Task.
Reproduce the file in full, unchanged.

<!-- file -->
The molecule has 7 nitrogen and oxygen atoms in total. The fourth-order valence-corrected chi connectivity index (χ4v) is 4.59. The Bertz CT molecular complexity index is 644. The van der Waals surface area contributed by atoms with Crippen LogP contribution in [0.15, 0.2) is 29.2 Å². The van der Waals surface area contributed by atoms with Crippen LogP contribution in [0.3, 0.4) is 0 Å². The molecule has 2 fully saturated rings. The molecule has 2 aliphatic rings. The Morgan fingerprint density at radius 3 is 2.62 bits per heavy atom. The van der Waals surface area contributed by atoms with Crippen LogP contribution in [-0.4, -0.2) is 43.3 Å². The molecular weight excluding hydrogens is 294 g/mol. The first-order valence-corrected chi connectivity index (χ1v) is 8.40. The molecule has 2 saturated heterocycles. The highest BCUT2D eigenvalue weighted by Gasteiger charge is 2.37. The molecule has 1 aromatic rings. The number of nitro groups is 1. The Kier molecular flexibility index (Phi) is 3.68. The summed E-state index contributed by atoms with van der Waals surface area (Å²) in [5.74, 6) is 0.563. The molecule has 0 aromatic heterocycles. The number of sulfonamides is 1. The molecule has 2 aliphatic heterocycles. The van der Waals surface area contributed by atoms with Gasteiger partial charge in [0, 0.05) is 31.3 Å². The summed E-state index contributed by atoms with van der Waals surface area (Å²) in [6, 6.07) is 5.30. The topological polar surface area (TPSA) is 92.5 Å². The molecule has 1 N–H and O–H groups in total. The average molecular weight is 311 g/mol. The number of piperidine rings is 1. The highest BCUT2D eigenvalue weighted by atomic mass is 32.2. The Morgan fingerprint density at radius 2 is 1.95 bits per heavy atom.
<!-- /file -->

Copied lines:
The molecule has 7 nitrogen and oxygen atoms in total. The fourth-order valence-corrected chi connectivity index (χ4v) is 4.59. The Bertz CT molecular complexity index is 644. The van der Waals surface area contributed by atoms with Crippen LogP contribution in [0.15, 0.2) is 29.2 Å². The van der Waals surface area contributed by atoms with Crippen LogP contribution in [0.3, 0.4) is 0 Å². The molecule has 2 fully saturated rings. The molecule has 2 aliphatic rings. The Morgan fingerprint density at radius 3 is 2.62 bits per heavy atom. The van der Waals surface area contributed by atoms with Crippen LogP contribution in [-0.4, -0.2) is 43.3 Å². The molecular weight excluding hydrogens is 294 g/mol. The first-order valence-corrected chi connectivity index (χ1v) is 8.40. The molecule has 2 saturated heterocycles. The highest BCUT2D eigenvalue weighted by Gasteiger charge is 2.37. The molecule has 1 aromatic rings. The number of nitro groups is 1. The Kier molecular flexibility index (Phi) is 3.68. The summed E-state index contributed by atoms with van der Waals surface area (Å²) in [5.74, 6) is 0.563. The molecule has 0 aromatic heterocycles. The number of sulfonamides is 1. The molecule has 2 aliphatic heterocycles. The van der Waals surface area contributed by atoms with Gasteiger partial charge in [0, 0.05) is 31.3 Å². The summed E-state index contributed by atoms with van der Waals surface area (Å²) in [6, 6.07) is 5.30. The topological polar surface area (TPSA) is 92.5 Å². The molecule has 1 N–H and O–H groups in total. The average molecular weight is 311 g/mol. The number of piperidine rings is 1. The highest BCUT2D eigenvalue weighted by atomic mass is 32.2. The Morgan fingerprint density at radius 2 is 1.95 bits per heavy atom.